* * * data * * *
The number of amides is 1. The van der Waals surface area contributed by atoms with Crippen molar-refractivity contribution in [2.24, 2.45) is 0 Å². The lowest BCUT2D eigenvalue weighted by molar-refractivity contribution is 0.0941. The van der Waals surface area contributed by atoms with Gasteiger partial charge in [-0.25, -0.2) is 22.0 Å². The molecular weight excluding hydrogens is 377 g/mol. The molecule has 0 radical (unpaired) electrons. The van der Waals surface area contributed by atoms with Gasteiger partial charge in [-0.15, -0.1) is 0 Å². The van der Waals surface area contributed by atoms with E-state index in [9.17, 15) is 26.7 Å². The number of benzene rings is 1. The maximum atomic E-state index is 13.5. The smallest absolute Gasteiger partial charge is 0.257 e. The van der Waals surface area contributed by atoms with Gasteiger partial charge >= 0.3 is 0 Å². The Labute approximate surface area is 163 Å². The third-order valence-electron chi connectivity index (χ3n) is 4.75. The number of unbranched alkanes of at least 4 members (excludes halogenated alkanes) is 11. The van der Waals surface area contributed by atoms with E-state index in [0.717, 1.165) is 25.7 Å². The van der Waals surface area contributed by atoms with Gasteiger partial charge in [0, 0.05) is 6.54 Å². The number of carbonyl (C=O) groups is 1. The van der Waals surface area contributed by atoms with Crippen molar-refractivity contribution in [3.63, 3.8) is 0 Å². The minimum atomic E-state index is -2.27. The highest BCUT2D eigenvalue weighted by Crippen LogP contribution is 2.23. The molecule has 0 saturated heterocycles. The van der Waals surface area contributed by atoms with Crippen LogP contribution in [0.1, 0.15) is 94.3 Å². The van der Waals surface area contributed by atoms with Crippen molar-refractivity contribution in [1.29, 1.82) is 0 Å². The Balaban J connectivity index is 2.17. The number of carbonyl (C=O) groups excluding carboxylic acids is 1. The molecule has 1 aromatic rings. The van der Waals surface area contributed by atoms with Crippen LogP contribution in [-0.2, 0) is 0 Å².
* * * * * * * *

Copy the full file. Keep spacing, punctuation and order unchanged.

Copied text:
The number of amides is 1. The van der Waals surface area contributed by atoms with Crippen molar-refractivity contribution in [2.24, 2.45) is 0 Å². The lowest BCUT2D eigenvalue weighted by molar-refractivity contribution is 0.0941. The van der Waals surface area contributed by atoms with Gasteiger partial charge in [-0.25, -0.2) is 22.0 Å². The molecular weight excluding hydrogens is 377 g/mol. The molecule has 0 radical (unpaired) electrons. The van der Waals surface area contributed by atoms with Gasteiger partial charge in [-0.15, -0.1) is 0 Å². The van der Waals surface area contributed by atoms with E-state index in [9.17, 15) is 26.7 Å². The number of benzene rings is 1. The maximum atomic E-state index is 13.5. The smallest absolute Gasteiger partial charge is 0.257 e. The van der Waals surface area contributed by atoms with Gasteiger partial charge >= 0.3 is 0 Å². The Labute approximate surface area is 163 Å². The third-order valence-electron chi connectivity index (χ3n) is 4.75. The number of unbranched alkanes of at least 4 members (excludes halogenated alkanes) is 11. The van der Waals surface area contributed by atoms with E-state index in [0.717, 1.165) is 25.7 Å². The van der Waals surface area contributed by atoms with Gasteiger partial charge in [0, 0.05) is 6.54 Å². The number of carbonyl (C=O) groups is 1. The van der Waals surface area contributed by atoms with Crippen molar-refractivity contribution in [3.63, 3.8) is 0 Å². The minimum atomic E-state index is -2.27. The highest BCUT2D eigenvalue weighted by Crippen LogP contribution is 2.23. The molecule has 0 saturated heterocycles. The van der Waals surface area contributed by atoms with Crippen LogP contribution in [0.1, 0.15) is 94.3 Å². The van der Waals surface area contributed by atoms with Crippen molar-refractivity contribution in [1.29, 1.82) is 0 Å². The Balaban J connectivity index is 2.17. The number of carbonyl (C=O) groups excluding carboxylic acids is 1. The molecule has 1 aromatic rings. The van der Waals surface area contributed by atoms with Crippen LogP contribution in [-0.2, 0) is 0 Å².